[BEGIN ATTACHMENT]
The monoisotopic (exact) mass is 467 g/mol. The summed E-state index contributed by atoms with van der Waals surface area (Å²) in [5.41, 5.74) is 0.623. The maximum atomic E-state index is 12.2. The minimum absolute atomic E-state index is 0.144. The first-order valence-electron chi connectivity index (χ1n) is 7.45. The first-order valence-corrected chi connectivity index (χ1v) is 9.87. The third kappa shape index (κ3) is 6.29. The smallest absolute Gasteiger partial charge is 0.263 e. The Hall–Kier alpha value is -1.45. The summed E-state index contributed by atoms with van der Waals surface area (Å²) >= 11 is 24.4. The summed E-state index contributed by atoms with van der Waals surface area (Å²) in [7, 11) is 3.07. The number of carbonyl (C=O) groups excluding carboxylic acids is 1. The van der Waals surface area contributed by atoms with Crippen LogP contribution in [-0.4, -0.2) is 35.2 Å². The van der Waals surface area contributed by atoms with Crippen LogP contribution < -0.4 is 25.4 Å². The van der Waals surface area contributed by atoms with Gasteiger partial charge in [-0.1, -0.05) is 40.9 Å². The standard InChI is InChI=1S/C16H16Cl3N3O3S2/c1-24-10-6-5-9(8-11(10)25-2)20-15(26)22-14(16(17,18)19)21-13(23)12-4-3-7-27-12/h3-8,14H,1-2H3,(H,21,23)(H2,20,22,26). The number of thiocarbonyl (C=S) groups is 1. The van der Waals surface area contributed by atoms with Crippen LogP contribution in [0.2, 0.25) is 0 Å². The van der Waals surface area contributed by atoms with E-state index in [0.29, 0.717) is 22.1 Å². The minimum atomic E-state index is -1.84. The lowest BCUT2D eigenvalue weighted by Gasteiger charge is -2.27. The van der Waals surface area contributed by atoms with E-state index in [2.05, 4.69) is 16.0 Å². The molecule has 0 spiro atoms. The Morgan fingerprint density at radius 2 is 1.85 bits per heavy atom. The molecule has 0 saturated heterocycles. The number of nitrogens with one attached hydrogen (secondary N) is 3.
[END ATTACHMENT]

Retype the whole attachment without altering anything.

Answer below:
The monoisotopic (exact) mass is 467 g/mol. The summed E-state index contributed by atoms with van der Waals surface area (Å²) in [5.41, 5.74) is 0.623. The maximum atomic E-state index is 12.2. The minimum absolute atomic E-state index is 0.144. The first-order valence-electron chi connectivity index (χ1n) is 7.45. The first-order valence-corrected chi connectivity index (χ1v) is 9.87. The third kappa shape index (κ3) is 6.29. The smallest absolute Gasteiger partial charge is 0.263 e. The Hall–Kier alpha value is -1.45. The summed E-state index contributed by atoms with van der Waals surface area (Å²) >= 11 is 24.4. The summed E-state index contributed by atoms with van der Waals surface area (Å²) in [7, 11) is 3.07. The number of carbonyl (C=O) groups excluding carboxylic acids is 1. The van der Waals surface area contributed by atoms with Crippen LogP contribution in [-0.4, -0.2) is 35.2 Å². The van der Waals surface area contributed by atoms with Crippen LogP contribution < -0.4 is 25.4 Å². The van der Waals surface area contributed by atoms with Gasteiger partial charge in [-0.1, -0.05) is 40.9 Å². The standard InChI is InChI=1S/C16H16Cl3N3O3S2/c1-24-10-6-5-9(8-11(10)25-2)20-15(26)22-14(16(17,18)19)21-13(23)12-4-3-7-27-12/h3-8,14H,1-2H3,(H,21,23)(H2,20,22,26). The number of thiocarbonyl (C=S) groups is 1. The van der Waals surface area contributed by atoms with Crippen LogP contribution in [0.2, 0.25) is 0 Å². The van der Waals surface area contributed by atoms with E-state index in [0.29, 0.717) is 22.1 Å². The minimum atomic E-state index is -1.84. The lowest BCUT2D eigenvalue weighted by Gasteiger charge is -2.27. The van der Waals surface area contributed by atoms with E-state index in [2.05, 4.69) is 16.0 Å². The molecule has 0 spiro atoms. The Morgan fingerprint density at radius 2 is 1.85 bits per heavy atom. The molecule has 0 saturated heterocycles. The number of nitrogens with one attached hydrogen (secondary N) is 3.